Cora Stallman died on a farm, but she lived most of her life in the city.
Cora is a book I haven’t opened in years. She is a box with a dusty lid.
And yet, when I recently told a friend I was planning to write about Cora, she immediately answered: “Oh, I think about her a lot. I’m so glad she’s getting remembered.”
Cora stays with you.
For Cora, I pestered a medical examiner, and joined the historical society of a county I’ve never visited. I spent about two years of scattershot research on her. At the end of it, for a lot of reasons, I put her away. Maybe now it’s time to reopen the book, to blow off the dust.
Saturday and Sunday, Aug. 1-2, 1925. Humboldt, IL.
The story, as Thomas Seaman told it many times that bewildering summer day, to the sheriff, the coroner, the undertaker — it went like this:
This wasn’t his farm; it belonged to his wife, Anna. She was out of town and he was just staying here to help his sister-in-law, Cora Stallman.
On Friday night, Cora was in the farm’s cottage (or maybe the main house) and he slept on the cottage porch. He got up at 6 AM to milk the cow. He came back to the cottage and called for Cora but got no answer. Concerned, he searched the cottage, the main house, and the field. More concerned, he walked to the house of Anna’s hired hand, Boston “Bos” Lilley, and asked for help.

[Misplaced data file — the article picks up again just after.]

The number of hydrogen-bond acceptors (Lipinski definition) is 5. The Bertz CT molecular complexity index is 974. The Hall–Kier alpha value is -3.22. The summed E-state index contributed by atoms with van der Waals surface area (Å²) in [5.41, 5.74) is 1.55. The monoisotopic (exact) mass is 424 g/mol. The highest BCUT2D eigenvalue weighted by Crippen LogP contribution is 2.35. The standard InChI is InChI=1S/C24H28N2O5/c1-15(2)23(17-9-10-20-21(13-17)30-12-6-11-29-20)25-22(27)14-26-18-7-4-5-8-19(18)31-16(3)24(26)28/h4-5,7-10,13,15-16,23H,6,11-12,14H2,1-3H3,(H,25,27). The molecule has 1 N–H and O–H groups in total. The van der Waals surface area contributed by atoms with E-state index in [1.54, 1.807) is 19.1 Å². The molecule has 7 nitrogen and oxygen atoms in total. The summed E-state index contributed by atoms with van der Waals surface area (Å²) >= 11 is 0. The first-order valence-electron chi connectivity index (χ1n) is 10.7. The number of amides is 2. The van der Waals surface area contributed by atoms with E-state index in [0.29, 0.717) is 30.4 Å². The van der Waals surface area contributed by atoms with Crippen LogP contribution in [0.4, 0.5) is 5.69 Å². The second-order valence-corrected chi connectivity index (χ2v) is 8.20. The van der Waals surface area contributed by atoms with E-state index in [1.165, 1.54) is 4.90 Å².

The two men spotted Cora at the bottom of a half-full cistern, next to the cottage. Using a wooden clothesline prop, they maneuvered her body out of the cistern and onto the grass. She was fully dressed, wet, and not responding. They tried to resuscitate her, but without luck. Water might have come out of her mouth. Bos went to call for help. Another hired hand, Ed Landreth, helped Thomas carry the dead woman into the farm’s main house.
By noon, the farm was buzzing with the sheriff, detectives, the coroner, the undertaker, farmhands, reporters, and others. All day long, cars on the farm road kicked dust into the August sunlight.
Before I get too deep into telling stories, I wanted to show how I work. Belle Ullmer here has (been) volunteered to run us through the process.
I think I noticed this one because I liked her name. Belle is just so pretty.
I thought she would be a good Snooping 101 test case because she has a distinctive name; she lived in years that are well documented in vital records; and as she is a woman, finding her might be a little trickier.
The lives of women can be hard to trace. Maiden names vanish from the record. Housewives rarely made the news. But they were here.